Antioxidative Activity of Selected Species from Malvaceae

Author

Rohana S., Vimala S. & Juliza M.  Medicinal Plants Programme, Forest Research Institute Malaysia, 52109 Kepong, Selangor.  Tel: 603-62797608  Fax: 603-62729805  Email: This email address is being protected from spambots. You need JavaScript enabled to view it.

Language

English

Title

Antioxidative Activity of Selected Species from Malvaceae

Proceeding

Medicinal and Aromatic Plants Seminar (MAPS 2008)

Date

21st October - 22nd October 2008

Place Held

The Legend Hotel, Kuala Lumpur

Abstract

Malvaceae or the mallow family is a family of flowering plants containing about 95 genera of herbs, shrubs and trees and perhaps as many as 1,500 species that are further characterized by the presence of stellate hairs and mucilaginous sap. The anti-oxidative activity of the methanol extracts of some selected species from Malvaceae was investigates using DPPH Radical Scavenging Activity and Xanthine/ Xanthine Oxidase Superoxide Scavenging Activity. The main characteristic of an antioxidant is its ability to fight and scavenge free radicals (FR). Reactive FR and oxygen species enter the biological systems from a wide variety of sources. Antioxidant compounds like phenolic acids, polyphenols and flavanoids scavenge FR and thus inhibit the oxidative damage that leads to degenerative diseases. In this study, different plant parts of Hibiscus cannabinus ('kenaf'), H. rosa-sinensis ('bunga raya'), H. sabdariffa ('roselle') and Thespesia populnea ('bebaru') were tested for antioxidant properties using both assays at concentration of 0.25mg/ml. The leaves, stems and twigs of T. populnea and the leaves of H. sabdariffa showed high radical scavenging activity, i.e., 96.6± 1.8, 98.3± 1.7, 87.9.6± 0.6 and 72.7± 0.1%, respectively. In the superoxide scavenging assay, the fruits of H. sabdariffa showed the highest activity, i.e., 94.9± 0.8%. High superoxide scavenging activity was also observed in H.cannabinus leaves  (81.7± 5.0%) and stems (71.2± 1.4%), H. sabdariffa leaves (86.4±0.2%) and stems (89.7± 1.5%) and T.populnea stems (71.1± 1.8%). The rest of the samples showed moderate to low scavenging activity. However, to comprehensively study the different mechanistics aspects of antioxidants, more specific mechanism based methods are needed in addition to these two commonly accepted bioassays.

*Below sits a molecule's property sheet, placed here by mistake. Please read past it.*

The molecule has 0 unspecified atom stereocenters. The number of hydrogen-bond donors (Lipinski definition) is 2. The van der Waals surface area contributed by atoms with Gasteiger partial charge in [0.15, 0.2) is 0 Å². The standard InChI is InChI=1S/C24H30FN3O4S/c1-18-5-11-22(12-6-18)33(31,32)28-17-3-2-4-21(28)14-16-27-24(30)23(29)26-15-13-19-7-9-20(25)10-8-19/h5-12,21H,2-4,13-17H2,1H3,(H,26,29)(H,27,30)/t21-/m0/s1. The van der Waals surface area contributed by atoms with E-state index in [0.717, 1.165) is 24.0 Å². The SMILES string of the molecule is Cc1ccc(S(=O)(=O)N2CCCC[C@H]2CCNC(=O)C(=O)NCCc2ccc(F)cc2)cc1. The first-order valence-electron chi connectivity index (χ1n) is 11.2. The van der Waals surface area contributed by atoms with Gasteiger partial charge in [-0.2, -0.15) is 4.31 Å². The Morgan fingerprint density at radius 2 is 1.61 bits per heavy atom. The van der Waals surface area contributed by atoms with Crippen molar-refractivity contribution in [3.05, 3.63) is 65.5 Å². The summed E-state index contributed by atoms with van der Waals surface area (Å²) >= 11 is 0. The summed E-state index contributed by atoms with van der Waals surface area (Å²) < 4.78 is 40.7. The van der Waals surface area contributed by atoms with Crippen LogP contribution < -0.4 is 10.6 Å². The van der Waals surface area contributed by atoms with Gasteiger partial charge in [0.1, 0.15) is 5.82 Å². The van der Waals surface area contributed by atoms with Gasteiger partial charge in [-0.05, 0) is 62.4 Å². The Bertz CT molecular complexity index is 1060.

Keywords

Antioxidative activity; Malvaceae; DPPH Radical Scavenging; X/XOD Superoxide Scavenging

Session

Poster Abstracts

Topic

Think Global, Act Local: A New Paradigm In Malaysian Herbal Industry (Prof. Emeritus Dr. Abdul Latif Ibrahim-UNISEL)